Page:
We will fight them on the centre ground, we will never remember: the Second World War, psychocultural repression and liberal configurations of modern British identity

Research output: Contribution to journalArticlepeer-review


This article argues that a form of what Sigmund Freud termed ‘abnormal repression’ (1910; 2014) writ large onto British cultural memory is essential to understanding several phenomena: firstly, the UK’s popular amnesia about the Second World War, a process that echoes Michael Billig’s proposition that ‘Historians creatively remember ideologically convenient facts of the past, while overlooking what is discomfiting’ (2014, p. 38); secondly, how such repression has informed contemporary political debates about British imperial and neo-imperial actions to Brexit to ‘rising anti-Semitism’ (Lentin, 2020); and thirdly, how a dialectic between these first two phenomena are patterning a British national identity proposed by the political centre. As Ernest Renan observes, mass-forgetting is ‘a crucial element in the creation of nations’ (1990, p. 11).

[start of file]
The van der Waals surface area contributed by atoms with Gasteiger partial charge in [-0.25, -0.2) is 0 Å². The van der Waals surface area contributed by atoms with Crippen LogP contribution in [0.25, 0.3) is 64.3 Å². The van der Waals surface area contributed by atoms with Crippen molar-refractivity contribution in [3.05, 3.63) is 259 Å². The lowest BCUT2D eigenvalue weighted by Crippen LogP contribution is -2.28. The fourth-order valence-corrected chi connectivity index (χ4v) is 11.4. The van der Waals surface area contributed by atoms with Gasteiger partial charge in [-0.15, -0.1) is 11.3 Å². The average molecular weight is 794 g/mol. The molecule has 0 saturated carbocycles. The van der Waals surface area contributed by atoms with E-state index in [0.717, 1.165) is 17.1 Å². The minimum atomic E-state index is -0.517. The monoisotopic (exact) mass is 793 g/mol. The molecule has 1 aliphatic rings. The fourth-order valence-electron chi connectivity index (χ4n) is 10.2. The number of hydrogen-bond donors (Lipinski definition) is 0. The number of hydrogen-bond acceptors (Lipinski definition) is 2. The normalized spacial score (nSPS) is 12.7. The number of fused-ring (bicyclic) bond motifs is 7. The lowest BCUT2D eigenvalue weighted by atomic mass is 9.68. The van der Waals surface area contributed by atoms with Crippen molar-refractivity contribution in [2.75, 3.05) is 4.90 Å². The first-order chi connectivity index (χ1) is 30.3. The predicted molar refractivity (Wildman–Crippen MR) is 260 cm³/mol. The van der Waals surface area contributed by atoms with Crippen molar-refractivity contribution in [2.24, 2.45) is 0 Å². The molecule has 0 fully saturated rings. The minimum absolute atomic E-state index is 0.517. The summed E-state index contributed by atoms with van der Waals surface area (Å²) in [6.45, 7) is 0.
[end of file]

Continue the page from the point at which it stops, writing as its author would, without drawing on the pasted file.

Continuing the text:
Original languageEnglish
JournalSocial Identities
Publication statusAccepted for publication - 3 Oct 2023


  • Memory Studies
  • Liberalism
  • Second World War
  • Cultural Studies
  • English literature
  • Ideology

Cite this